Sometimes things don't go as planned, yet it all works out in the end. I had such a day on 16th February 2018 when I was ringing birds on the campus of the University of Limpopo. I had a relatively late start to the day and arrived at the ringing site about an hour later than I wanted to. To make an already bad situation worse, upon arrival it was still drizzling with rain and I had to wait a few minutes before I could get going erecting the mist nets. Given that I was already running about one and a half hours late, I decided to use only five mist nets instead of my usual 10-12.
Nevertheless, no sooner were the nets up and I had my first catch of the day, and what a looker it was - a Little Bee-eater. The nets rapidly started filling and I had a difficult time removing birds from the nets and processing those already bagged. In particular, I had my hands full with large numbers of small seed-eaters such as waxbills, firefinches, weavers and canaries. At one stage I closed the nets for about an hour to allow me some time to process the birds already caught. Some of the noteworthy catches included a pair of Orange-breasted Bushshrikes, Dideric Cuckoo, Lesser Striped Swallow, Cape Penduline-tit, Garden War-bler, Long-tailed Paradise Whydah, Brimstone Canary, a clean sweep of the three local firefinches (African, Jameson's and Red-billed Firefinch) and the stunning Violet-eared Waxbill will always crack the nod on any list of significant catches.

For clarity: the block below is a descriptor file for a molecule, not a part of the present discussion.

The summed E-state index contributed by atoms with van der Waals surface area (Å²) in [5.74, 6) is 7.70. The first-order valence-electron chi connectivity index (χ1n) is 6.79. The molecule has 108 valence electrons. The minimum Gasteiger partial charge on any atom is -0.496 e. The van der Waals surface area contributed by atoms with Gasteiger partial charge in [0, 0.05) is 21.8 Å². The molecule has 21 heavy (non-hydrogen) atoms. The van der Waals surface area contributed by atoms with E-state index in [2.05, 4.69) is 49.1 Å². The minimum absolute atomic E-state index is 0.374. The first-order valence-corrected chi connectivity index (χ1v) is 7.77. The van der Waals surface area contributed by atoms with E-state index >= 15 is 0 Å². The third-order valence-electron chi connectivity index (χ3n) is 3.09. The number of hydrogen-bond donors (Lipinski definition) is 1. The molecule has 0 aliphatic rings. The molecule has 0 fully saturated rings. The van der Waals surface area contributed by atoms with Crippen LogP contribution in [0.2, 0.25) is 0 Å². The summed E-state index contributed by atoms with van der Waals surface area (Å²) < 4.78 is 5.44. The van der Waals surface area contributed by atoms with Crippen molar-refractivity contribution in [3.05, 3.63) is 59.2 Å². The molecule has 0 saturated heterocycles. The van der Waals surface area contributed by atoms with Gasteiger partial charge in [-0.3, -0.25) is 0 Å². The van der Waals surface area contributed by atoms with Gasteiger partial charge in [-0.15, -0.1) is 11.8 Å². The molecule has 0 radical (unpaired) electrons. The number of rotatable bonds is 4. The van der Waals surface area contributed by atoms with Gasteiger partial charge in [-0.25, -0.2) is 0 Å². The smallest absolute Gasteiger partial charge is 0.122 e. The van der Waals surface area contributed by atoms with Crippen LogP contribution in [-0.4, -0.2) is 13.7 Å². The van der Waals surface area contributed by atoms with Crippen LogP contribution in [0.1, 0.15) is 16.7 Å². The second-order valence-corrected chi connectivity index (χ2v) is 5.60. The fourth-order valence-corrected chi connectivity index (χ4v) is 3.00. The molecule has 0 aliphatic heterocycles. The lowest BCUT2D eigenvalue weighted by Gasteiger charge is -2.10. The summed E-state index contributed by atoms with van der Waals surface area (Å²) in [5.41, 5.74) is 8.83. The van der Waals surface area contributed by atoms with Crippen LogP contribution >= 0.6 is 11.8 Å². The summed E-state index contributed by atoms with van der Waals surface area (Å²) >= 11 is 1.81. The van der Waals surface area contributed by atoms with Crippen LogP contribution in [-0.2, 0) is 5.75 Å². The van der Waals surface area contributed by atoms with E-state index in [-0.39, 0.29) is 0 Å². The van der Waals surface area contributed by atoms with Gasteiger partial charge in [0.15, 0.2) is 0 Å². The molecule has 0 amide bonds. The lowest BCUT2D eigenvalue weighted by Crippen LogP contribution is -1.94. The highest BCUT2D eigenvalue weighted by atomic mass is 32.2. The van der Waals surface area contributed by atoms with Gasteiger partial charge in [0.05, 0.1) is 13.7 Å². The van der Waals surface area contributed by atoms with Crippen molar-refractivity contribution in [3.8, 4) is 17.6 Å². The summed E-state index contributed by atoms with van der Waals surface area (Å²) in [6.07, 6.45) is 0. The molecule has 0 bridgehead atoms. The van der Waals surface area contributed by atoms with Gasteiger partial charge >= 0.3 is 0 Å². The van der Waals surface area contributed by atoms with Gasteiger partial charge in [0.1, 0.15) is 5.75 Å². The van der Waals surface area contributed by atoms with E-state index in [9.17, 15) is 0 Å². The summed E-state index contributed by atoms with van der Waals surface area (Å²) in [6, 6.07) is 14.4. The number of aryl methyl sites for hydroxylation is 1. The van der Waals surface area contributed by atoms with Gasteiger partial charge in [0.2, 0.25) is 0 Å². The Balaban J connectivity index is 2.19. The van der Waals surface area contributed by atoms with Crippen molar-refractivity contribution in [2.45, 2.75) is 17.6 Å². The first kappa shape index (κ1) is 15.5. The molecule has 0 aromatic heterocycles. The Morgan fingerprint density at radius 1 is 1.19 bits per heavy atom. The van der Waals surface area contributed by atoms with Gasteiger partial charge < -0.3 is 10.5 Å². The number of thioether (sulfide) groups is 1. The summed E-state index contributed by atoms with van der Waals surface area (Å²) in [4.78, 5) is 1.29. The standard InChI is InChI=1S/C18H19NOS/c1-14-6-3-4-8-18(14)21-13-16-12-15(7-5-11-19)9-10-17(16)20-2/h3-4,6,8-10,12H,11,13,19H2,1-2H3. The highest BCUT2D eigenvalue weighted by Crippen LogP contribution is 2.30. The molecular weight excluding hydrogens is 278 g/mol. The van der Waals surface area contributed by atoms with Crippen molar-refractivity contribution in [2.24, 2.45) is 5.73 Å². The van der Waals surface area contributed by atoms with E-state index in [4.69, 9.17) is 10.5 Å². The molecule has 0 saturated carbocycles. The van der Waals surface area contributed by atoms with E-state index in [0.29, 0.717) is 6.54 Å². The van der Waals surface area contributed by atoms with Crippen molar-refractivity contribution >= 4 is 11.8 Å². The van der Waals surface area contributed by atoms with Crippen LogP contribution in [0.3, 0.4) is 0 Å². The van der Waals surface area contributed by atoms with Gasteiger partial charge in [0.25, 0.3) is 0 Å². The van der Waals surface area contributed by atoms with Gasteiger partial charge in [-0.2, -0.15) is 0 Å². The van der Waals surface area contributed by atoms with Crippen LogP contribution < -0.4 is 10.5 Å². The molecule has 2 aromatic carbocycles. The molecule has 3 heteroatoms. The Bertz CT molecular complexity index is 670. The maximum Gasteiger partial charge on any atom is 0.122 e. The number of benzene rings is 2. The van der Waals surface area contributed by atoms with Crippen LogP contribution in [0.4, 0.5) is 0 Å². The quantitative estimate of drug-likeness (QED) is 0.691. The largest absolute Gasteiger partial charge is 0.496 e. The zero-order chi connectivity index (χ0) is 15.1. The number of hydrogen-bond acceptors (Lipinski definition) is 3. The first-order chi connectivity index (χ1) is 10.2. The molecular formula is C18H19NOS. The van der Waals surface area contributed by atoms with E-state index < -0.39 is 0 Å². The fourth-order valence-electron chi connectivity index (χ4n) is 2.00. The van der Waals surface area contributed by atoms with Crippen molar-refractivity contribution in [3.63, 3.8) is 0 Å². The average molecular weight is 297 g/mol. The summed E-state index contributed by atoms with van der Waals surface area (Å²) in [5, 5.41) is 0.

In total, 88 birds representing 35 species were ringed. There were five retraps: two Dark-capped Bulbuls, a Southern Masked-Weaver, Scaly-feathered Finch and a Green-winged Pytilia. The catches were dominated by Blue Waxbills (17) and Southern Masked-Weavers (11), but the seven Acacia Pied Barbets caught also deserve a mention.
Catch of the day? Surely the Long-tailed Paradise-Whydah, but my first Brimstone Canary deserves an honourable mention.